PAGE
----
Will Michaels

Will Michaels is a fan of news, sound and story. He started as an intern at WUNC when he was a student at the University of North Carolina. As a part of his internship, he worked for a semester on the daily national show, The Story with Dick Gordon. Will concentrated on radio while at college, studying under veteran NPR reporter Adam Hochberg. He began as a reporter for Carolina Connection, UNC's radio news magazine, and then became an anchor and managing editor for the program in 2009, when it was named the best college radio news program in the country by the Society of Professional Journalists.

Will came back to WUNC in 2010 as the producer for Morning Edition for a couple of years, rising before the sun to help morning host Eric Hodge gather and present the news. In 2014, he produced WUNC's My Teacher series, part of the North Carolina Teacher Project. He is now a producer for The State of Things.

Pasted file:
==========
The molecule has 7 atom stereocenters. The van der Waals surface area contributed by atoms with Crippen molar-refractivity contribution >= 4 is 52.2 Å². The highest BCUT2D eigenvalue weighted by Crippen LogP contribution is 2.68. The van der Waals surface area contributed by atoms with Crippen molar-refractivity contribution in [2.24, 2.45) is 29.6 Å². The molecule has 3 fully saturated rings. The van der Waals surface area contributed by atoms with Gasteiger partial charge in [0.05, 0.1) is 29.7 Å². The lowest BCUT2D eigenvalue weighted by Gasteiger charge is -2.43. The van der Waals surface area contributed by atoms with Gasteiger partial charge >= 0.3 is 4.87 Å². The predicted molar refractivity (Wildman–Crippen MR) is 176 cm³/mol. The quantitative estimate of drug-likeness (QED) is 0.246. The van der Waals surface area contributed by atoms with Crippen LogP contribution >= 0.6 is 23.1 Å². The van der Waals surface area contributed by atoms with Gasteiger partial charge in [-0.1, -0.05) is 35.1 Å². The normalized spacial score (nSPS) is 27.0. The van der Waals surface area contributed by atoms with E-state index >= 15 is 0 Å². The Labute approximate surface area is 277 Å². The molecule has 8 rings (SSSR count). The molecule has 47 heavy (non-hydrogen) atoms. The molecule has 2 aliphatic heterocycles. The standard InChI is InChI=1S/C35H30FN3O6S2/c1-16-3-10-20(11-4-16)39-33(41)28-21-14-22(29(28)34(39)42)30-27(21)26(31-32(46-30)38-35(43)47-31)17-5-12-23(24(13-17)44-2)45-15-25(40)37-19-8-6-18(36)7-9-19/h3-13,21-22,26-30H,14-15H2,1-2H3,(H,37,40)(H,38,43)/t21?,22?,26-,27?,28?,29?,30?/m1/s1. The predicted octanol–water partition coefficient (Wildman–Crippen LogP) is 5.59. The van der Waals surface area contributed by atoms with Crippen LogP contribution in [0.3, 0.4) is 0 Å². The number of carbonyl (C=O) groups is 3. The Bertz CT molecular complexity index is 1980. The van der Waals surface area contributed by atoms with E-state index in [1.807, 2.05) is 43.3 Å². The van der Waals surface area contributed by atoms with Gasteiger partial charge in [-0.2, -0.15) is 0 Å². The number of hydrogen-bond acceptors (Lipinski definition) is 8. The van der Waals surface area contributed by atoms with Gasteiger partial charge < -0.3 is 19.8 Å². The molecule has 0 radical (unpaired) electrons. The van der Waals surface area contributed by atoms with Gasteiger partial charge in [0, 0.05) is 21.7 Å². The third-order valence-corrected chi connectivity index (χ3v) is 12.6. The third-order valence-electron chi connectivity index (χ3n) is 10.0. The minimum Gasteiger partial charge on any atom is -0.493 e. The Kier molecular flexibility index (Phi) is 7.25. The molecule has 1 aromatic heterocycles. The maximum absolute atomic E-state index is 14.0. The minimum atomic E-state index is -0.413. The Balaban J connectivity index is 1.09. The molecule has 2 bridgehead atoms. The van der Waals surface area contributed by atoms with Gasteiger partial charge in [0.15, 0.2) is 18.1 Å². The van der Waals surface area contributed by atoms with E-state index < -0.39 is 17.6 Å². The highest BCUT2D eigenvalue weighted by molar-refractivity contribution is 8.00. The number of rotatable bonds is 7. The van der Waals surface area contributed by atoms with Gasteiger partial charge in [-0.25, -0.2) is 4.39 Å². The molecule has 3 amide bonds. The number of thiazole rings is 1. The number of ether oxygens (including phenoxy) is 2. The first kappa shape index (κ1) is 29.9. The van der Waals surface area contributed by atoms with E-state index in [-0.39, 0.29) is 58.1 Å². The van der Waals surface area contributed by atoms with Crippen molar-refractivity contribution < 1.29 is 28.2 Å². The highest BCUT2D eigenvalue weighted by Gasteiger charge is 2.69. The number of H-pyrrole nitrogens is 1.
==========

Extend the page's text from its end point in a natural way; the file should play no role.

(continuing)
The NCAA's decision to pull championship events out of North Carolina leaves a handful of cities without coveted college sports games, and the economic benefits that come with them.

Greensboro and Cary, in particular, expect to lose $14.6 million and $2 million in revenue, respectively.

The North Carolina Chamber is again denying any involvement with helping to write the controversial state law known as HB2.

"The North Carolina Chamber had no part in suggesting, drafting or reviewing House Bill 2 and anyone who suggests otherwise is misrepresenting the facts," the Chamber said in statement Thursday.

Gov. Pat McCrory has released a campaign ad that pushes back against the outcry over North Carolina's HB2.

Prosecutors in North Carolina and New Jersey are reopening the case of Felicia Reeves, a western North Carolina woman who was found dead in New Jersey last year.

Authorities originally concluded that Reeves had taken her own life in a motel room, but Reeves had claimed to be a police informant, raising questions about whether someone would have wanted her dead.

There is no evidence that police in New Jersey followed that lead during their investigation of Reeves' death.